The unusual (philosophy M.A.) founder of Pythagoras Solar, Gonen Fink will be among the speakers at Intersolar 2010 in San Francisco this week. His start-up has designed a nearly transparent, yet fully solar glass using patent-pending optics, for use as an energy efficient skylight (and starting next year, a window wall) that also produces electricity.
Just the thermal efficiency alone would make it a good day-lighting option, blocking all direct solar radiation, to reduce building heating and cooling costs.
It is ideal for use as a skylight because it also provides better day-lighting compared to other BIPV or building-integrated photovoltaics (being essentially transparent), limiting lighting costs by replacing fluorescent lighting while looking like a regular skylight that provides real natural daylight.
But the real clincher is that it produces solar power more like that of regular solar panels, at 13 watts a square foot, than the usual building-integrated PV (BIPV).
Usually BIPV takes a trade-off for the aesthetic appeal, in less electricity produced per square foot (efficiency) than regular PV.
But at 13 watts a square foot, two ten foot by ten foot skylights, amounting to 200 square feet, would comprise a 2.6 KW solar system which on average could produce around 500 kilowatt hours a month, depending on variables like the region’s insolation, shading etc., but obviously more than a dumb skylight.
This makes it particularly suitable for single storey strip malls, now typically lit by ugly fluorescent strips. A skylight positioned to center over each store on a single story commercial building, would bring much needed daylight into a cavernous space, while producing enough energy to supply the store some or all of its electricity as well.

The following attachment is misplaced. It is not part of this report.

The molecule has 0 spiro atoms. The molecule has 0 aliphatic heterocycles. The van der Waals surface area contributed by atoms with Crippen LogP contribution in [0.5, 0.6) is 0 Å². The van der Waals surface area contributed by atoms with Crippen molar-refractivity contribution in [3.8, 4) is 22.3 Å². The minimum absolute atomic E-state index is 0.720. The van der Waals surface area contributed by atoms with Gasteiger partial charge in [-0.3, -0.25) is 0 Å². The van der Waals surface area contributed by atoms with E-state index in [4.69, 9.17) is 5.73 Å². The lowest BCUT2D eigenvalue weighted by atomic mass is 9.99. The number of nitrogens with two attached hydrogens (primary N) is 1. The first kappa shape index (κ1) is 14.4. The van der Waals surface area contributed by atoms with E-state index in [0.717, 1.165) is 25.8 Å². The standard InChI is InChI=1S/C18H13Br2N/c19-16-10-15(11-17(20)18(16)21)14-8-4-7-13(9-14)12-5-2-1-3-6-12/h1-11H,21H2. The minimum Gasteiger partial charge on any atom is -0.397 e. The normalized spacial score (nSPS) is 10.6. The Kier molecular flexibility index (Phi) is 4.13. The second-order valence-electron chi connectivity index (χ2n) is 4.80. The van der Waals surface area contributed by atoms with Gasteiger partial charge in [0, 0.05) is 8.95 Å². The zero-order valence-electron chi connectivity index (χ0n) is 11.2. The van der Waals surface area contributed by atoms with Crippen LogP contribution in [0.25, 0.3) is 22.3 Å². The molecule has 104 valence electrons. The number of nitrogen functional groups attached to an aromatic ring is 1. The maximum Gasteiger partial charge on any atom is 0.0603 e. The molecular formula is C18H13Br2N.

The dual use is achieved with optics on the surface that filter light to let daylight through, while mirrors reflect light onto solar cells. Typical commercial insulated glass units have two panes of glass, placed about one inch apart and held in a metal frame, which are coated with a film to block out heat from the sun.
Pythagoras Solar’s glass unit also uses two panes but the glass unit is made of several tiles, each of which has a solar cell to generate electricity with traditional and extremely efficient monocrystalline silicon cells from Chinese partner China Sunergy.
Pythagoras Solar’s first product, due in the third quarter this year, will be a skylight but the company also plans to make curtain walls for new buildings. Payback is looking like about five years, but of course each case is different as it depends on the regional cost of the utility electricity that it would replace.
The company boasts some outside-the-box thinkers. Chief Technical Officer Itay Baruchi is a physicist whose work on biological memory – a key to eventually producing neuro-memory chips – was cited by Scientific American as one of the 50 most significant scientific breakthroughs in 2007.
CEO and co-founder Gonen Fink, with a B.Sc in physics and computer science, was vice-president of R&D of the Israeli Internet security company that invented the firewall (Check Point), and is a graduate of one of the IDF’s elite IT units. (But he also found time to do an M.A. in philosophy – that may be behind the name Pythagoras.)
Their unusual IT background has resulted in an interdisciplinary breakthrough configuration that combines existing technologies, such as the traditional cells, and multilayer glass for efficiency, and traditional concentrating solar technology (but employed at the miniature level within the glass) rather than trying any one entirely new technology.
“Our approach is based on proven technology and existing form factors more than some of the new systems, but we use innovation in optics, semiconductor and mass manufacturing processes to significantly reduce the cost of materials being consumed,” is how CEO Gonen Fink describes it.